Quantum's DX-Series of VTL storage appliances circumvents the performance problems that compression normally introduces. Using a combination of its software and hardware, Quantum embeds its Optyon compression technology (a $2,500 option) into its DX-Series controllers and then dedicates hardware adapter cards to compress incoming data and decompress outgoing data.

Another technology some vendors are starting to employ to reduce the amount of data stored is data deduplication, which stores similar blocks of data together and identical blocks only once. The technology uses meta data to track specific blocks of data and reconstruct the data in the appropriate order during recoveries. Similar to compression, the primary concern with this approach is the performance hit that comes with the deduplication process. Vendors address this issue in one of the following two ways.

Diligent Technologies' ProtecTier VT software is loaded onto a Red Hat Linux server, configured as a VTL server appliance and processes data in real time. Its HyperFactor technology detects recurring data within sets of data and then creates a single-instance store. Unlike most hashing techniques that introduce significant performance overhead when data is stored and retrieved, HyperFactor maintains an index in the server's RAM that allows the ProtecTier appliance to support a high throughput rate because there's no disk I/O.

HyperFactor also enables the mapping of up to 1 petabyte (PB) of physical storage using just 4GB of RAM on the VTL server appliance. The deduplication feature allows users to achieve compression ratios of 25:1 or greater over time because only new data is stored. But, as with all compression algorithms, Diligent Technologies can't entirely escape the performance hit its data deduplication introduces; the highest rated throughput for a ProtecTier cluster of four servers is 800MB/sec or approximately 2.9TB/hour.

An alternative way to deduplicate data is to execute the routine after the data is already backed up. Sepaton's S2100-ES2 deduplication doesn't impede the backup process, but rather stores data directly to disk in its native form. Its ContentAware DeltaStore software then identifies new, changed and unchanged data, and performs forward differencing, keeping the newer copy of the data and eliminating the old data. This approach speeds recoveries because data is stored intact, rather than fragmented as with backward differencing.

VTL server appliances offer another option to increase capacity. Unlike VTL storage appliances that have a fixed upper amount of internal disk they can support, VTL server appliances generally allow users to discover, add and manage more storage through their FC interfaces; they're also available in a variety of configurations.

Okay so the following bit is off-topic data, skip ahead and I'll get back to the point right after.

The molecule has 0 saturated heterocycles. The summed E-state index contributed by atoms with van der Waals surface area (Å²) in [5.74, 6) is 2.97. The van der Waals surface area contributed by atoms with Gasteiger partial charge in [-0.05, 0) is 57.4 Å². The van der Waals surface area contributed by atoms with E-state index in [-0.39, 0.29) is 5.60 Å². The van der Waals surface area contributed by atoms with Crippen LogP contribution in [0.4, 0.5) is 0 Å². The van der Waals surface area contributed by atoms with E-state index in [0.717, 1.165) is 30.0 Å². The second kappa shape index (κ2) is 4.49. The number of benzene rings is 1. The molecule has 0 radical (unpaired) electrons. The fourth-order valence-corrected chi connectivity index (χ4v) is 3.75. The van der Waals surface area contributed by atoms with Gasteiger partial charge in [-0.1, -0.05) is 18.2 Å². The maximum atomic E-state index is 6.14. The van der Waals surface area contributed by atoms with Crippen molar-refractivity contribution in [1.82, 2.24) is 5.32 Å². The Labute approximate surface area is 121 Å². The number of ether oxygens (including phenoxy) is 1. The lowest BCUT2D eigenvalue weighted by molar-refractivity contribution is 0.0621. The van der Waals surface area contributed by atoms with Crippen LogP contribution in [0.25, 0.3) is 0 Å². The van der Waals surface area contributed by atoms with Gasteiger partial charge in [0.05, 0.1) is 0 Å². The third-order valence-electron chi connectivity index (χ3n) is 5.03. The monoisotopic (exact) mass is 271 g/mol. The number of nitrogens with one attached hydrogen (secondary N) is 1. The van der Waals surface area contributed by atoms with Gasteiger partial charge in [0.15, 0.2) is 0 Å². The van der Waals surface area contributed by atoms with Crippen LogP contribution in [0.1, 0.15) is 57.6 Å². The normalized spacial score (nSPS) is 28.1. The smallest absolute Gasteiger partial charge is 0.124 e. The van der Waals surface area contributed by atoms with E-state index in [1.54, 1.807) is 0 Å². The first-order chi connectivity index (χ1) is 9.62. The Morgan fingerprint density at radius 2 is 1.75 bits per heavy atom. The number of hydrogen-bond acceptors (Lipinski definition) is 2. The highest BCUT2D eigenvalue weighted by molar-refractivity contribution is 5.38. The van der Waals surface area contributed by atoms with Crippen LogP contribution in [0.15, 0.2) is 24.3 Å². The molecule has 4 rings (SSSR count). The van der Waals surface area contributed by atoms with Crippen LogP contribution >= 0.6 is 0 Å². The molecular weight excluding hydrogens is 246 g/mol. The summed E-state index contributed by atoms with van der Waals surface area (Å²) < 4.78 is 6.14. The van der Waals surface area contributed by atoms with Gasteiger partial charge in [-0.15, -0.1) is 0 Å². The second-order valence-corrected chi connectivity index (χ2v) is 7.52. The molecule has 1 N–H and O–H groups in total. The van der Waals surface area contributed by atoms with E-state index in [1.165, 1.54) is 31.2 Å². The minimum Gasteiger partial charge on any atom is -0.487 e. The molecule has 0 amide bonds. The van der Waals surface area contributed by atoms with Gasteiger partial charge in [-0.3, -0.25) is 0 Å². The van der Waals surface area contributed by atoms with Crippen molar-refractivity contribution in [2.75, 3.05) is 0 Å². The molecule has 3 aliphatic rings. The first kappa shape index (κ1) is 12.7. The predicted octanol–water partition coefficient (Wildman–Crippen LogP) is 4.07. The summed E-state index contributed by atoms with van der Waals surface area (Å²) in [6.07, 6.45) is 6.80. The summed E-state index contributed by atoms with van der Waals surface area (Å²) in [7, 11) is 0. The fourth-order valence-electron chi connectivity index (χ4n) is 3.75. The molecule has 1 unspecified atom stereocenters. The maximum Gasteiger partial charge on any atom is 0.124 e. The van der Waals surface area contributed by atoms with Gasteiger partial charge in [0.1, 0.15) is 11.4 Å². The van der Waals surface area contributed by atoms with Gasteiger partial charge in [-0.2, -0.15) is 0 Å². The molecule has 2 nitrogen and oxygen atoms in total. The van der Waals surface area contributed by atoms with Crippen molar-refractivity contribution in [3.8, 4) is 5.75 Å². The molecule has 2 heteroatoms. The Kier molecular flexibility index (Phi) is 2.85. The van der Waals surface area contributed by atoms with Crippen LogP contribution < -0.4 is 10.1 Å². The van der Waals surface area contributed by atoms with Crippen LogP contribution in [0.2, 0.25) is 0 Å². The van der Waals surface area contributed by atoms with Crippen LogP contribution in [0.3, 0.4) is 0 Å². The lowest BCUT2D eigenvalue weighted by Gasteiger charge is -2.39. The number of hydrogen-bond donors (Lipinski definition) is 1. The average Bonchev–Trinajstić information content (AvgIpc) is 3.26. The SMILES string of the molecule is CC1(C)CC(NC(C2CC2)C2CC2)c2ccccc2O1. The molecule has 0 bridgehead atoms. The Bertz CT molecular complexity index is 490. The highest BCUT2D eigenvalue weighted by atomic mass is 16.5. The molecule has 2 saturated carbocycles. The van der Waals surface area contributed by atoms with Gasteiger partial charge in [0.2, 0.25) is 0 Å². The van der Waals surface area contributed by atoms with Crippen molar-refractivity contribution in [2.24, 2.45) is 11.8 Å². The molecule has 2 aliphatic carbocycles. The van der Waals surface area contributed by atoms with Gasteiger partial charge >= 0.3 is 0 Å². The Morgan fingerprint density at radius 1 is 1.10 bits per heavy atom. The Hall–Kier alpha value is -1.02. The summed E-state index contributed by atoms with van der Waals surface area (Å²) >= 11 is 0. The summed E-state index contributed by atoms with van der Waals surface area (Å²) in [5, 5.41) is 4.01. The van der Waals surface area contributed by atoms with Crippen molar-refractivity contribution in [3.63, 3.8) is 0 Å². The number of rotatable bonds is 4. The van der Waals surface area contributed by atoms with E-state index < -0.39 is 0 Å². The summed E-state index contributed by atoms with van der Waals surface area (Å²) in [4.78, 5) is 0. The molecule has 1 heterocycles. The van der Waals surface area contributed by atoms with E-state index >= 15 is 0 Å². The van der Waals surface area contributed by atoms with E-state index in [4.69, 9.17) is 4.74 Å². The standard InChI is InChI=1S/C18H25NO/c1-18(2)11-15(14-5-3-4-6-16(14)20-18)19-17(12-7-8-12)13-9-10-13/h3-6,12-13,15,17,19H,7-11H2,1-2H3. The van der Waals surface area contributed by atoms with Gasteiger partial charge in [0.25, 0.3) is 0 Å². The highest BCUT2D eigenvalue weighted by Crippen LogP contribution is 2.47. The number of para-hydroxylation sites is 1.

Neartek's Virtual Storage Engine (VSE) 3.0 runs on any Intel-based system that supports the Linux 2.6 kernel, and lets you cluster up to 32 servers in a single logical configuration. A 32-server configuration, when fully populated with FC host bus adapters, will also deliver the highest throughput of any VTL available, topping out at more than 11GB/sec.

Neartek's VSE is highly scalable and allows users to create a heterogeneous server, storage and software configuration; however, mixed configurations also introduce the possibility for incompatibilities among devices. A better way to attain infinite capacity is to use a VTL tape library. Tape library-based architectures logically integrate disk and tape, though vendors implement this technology differently. ADIC's Pathlight VX 450 and VX 650 models integrate and manage existing tape library models using their VTL management software. Data is stored initially on the disk within the VTL; movement of the data between disk and real tape is then handled and managed by Pathlight VX. Only the VX 650 supports other vendors' tape library models, including Sun's StorageTek L180 and L700, and IBM Corp.'s 3584. The Pathlight VX 650 is sold as a self-contained appliance; pricing starts at $118,700 for a 3.8TB system with a single controller.

Spectra Logic's Spectra T950 fits more cleanly into the traditional tape library category but provides a disk media option, RAID eXchangeable TeraPack (RXT) SabreMedia, that when used effectively converts the T950 library into a VTL. The RXT SabreMedia, priced at $1,595 for 500GB in a RAID 0 configuration or $6,995 for 1.2TB in a RAID 5 configuration, comprises SATA disks housed in a container that can be inserted, ejected and moved just like tape media. However, this configuration requires special RXT drives, which sell for approximately $16,650 or about the same price as some LTO-3 drives.

Performance-tuning VTLs
The different virtual tape library (VTL) architectures offer various ways to fine-tune performance by taking advantage of the unique characteristics disk has to offer. For instance, EMC Corp.'s Clariion Disk Library allows users to increase performance by using its write-cache consolidation feature, which consolidates blocks of data in backup streams into 1MB blocks and then writes the blocks directly to disk. This allows the data to be laid down sequentially rather than randomly, which degrades performance on SATA drives.